Every eye in the classroom was transfixed on the new student slowly making her way past the rows of occupied desks. She reluctantly migrated to a vacant spot near the back of the room. This uncomfortable journey past two dozen unblinking onlookers was partially mired by the clunky crutches she wielded. It was immediately obvious that she was missing her left leg.
Mrs. Baker cleared her throat nervously and announced; “Class, I’d like to introduce Shelly Smith. Her family just moved here from Tampa Florida. Please welcome her to our school.”
With the solemn realization that she was both ‘different’ and new, they gave her a less-than-enthusiastic reception. The tension and awkwardness registered on her face as she sat down. It was never easy being an ‘outsider’. Her father’s constant military relocation circumstances meant that she went through the same thing, at least once a year. As soon as she made new friends and got to know her classmates, he was reassigned to another military base. The cycle was never ending.
As people are apt to do; speculation and rumors began to spread about the possible circumstances of her missing limb. Instead of being direct and asking, it seemed easier for them to just speculate about it. No one wanted to be impolite and hurt her feelings. They were afraid that an inquiry would remind Shelly of her misfortune. This considerate ‘distance’ was a double-edged sword. It made it twice-as-hard for her to make friends. Her reluctant classmates were too busy avoiding the unpleasant but necessary questions which would have bridged the gap of awkwardness.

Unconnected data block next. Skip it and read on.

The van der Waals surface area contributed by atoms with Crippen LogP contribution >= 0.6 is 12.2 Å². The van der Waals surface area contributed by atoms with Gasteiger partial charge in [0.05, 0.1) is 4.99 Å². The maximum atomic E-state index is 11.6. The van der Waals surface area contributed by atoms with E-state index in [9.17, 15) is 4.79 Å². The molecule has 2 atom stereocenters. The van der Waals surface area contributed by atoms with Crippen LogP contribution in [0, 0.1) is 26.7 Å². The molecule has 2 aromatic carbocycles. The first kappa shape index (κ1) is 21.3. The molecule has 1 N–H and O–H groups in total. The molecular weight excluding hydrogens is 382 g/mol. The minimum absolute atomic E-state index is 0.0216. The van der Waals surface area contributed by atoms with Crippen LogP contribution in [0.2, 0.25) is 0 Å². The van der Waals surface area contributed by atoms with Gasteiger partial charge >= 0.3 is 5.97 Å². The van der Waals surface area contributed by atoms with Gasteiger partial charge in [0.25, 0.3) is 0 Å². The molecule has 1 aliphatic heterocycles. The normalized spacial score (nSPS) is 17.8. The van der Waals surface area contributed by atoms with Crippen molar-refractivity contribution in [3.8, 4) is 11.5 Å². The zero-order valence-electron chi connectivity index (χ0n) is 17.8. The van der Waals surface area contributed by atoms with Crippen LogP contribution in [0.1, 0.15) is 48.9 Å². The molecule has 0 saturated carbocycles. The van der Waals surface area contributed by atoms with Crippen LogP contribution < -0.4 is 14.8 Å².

After a few days of adjustment, several students overcame their initial reservations and befriended Shelly. She was generally a cheerful girl and had a very unique way of looking at things. Those positive attributes made her an easy-going companion but they still didn’t have the nerve to ask about her leg. It just seemed to be the singular ‘taboo’ territory; in an otherwise open landscape.
Ms. Johnson’s assigned writing essay: “The worst day of my life”; was a curiosity ‘godsend’. It was a perfect opportunity for those who wanted to know the answer to the mystery. The students didn’t mind reading aloud their own tales of woe, in exchange for the highly coveted information they would gain from Shelly’s essay. Secretive conversations among her classmates led to further speculation of what Shelly would reveal with her: “Worst Day” story.